Accordingly, the Supreme Court further said that, “the provision does not require a citizen wishing to contest the position of President of Liberia to be a resident for ten consecutive years as contended by the petitioners; that the provision is unambiguous and needs no interpretation; and that the petitioners interpretation to that effect that it means ten consecutive years prior to election has a deliberate ulterior motive designed to misinterpret the provision.”

Hence, in and of itself, the Code of Conduct cannot be used solely without firstly defining all unambiguous terms, and drafting a how or regulation on how the law will be executed.

This position has also been supported by a law professor and former Attorney General of Liberia, Counselor Benedict Sannoh. In his interview granted to a local radio station, the learned Counselor said, “that without firstly establishing a nationally accepted regulation, the Code of Conduct remains unenforceable, particularly on where the buck starts or stops. Do we run to our supreme court to clarify every ambiguous term or disagreement regarding this law?

More so, as a matter of law, can a citizen be barred from contesting the 2017 presidential election on account of a law that is not in existence now, a non-governing law during the periods when these people are serving their various positions, without offending the principle of Ex post facto articulated under Article 21 of the Liberian Constitution? Can you really punish someone for a law that is in transition?

The ex post facto principle, articulated in Article 21(a) of the (1986) Constitution, says Inter alias: "No person shall be made subject to any law or punishment which was not in effect at the time of commission of an offense...." An authoritative legal source, Black’s Law Dictionary, Sixth Edition, at page S80, defines ex post facto law as "[a] law passed after the occurrence of a fact or commission of an act, which retrospectively changes the legal consequences or relations of such fact or deed....". [Emphasis supplied).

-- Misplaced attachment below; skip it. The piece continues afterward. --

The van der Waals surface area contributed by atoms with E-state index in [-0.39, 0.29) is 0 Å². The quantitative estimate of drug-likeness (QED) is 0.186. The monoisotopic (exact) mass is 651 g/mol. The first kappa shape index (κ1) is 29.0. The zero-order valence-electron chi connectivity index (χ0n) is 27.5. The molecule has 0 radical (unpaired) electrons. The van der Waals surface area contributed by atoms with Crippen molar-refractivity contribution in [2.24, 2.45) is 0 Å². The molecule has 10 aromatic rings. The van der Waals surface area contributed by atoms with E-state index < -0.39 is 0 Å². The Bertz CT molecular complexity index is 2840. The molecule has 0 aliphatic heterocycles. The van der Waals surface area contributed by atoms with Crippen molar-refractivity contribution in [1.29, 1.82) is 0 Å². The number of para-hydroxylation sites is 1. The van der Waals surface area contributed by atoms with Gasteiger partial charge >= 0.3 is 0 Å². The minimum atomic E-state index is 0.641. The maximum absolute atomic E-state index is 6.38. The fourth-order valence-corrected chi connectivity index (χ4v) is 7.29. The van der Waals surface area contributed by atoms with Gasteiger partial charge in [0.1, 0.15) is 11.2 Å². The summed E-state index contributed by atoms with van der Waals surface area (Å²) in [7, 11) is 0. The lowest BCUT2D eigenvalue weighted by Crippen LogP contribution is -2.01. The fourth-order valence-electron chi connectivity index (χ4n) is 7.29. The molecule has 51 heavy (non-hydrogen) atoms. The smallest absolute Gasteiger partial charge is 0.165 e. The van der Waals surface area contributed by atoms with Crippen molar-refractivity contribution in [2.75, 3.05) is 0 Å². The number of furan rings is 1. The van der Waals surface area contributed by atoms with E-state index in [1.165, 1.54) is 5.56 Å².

What happens after a regulation shall have been drafted? That regulation, under law will have to go through a national referendum. Upon acceptance, the full law including the regulation and definition will be published by the Foreign Ministry as the law of the land, before you can hold anyone accountable under the Code of Conduct.

What do we mean? As of now, COC has not provided a section on how the law or rules and regulations will be promulgated or enforced. Is it going to be enforced by The Civil Service Agency as the primary responsible party, the Election Commission, or the courts?

How would cases be transmitted for prosecution arising from violations of this Act to the property parties to be handled in line with the law? Would such a regulation be free and clear from acts of deprivation of the right of would be violators?

A clear regulation will also consist of stringent standards, appropriations and sources of funding the implementation of the law. Would the enforcement of this law be placed under ECOM, Civil Service Agency, either way, there is need for the creation of annual General Appropriations Act as well.

There is also a need for “Separability Clause.” Any law should also consist of a “repealing clause,” that will be able to repeal or modify sections of this law that we all may one day agree are reprehensible.

Finally, just when would this law be effective and officially published in the Gazette or other means of general circulation?

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Edmond Remie Gray, is one of your humble hosts and Founder and President of Radio Wish FM. He can be reached at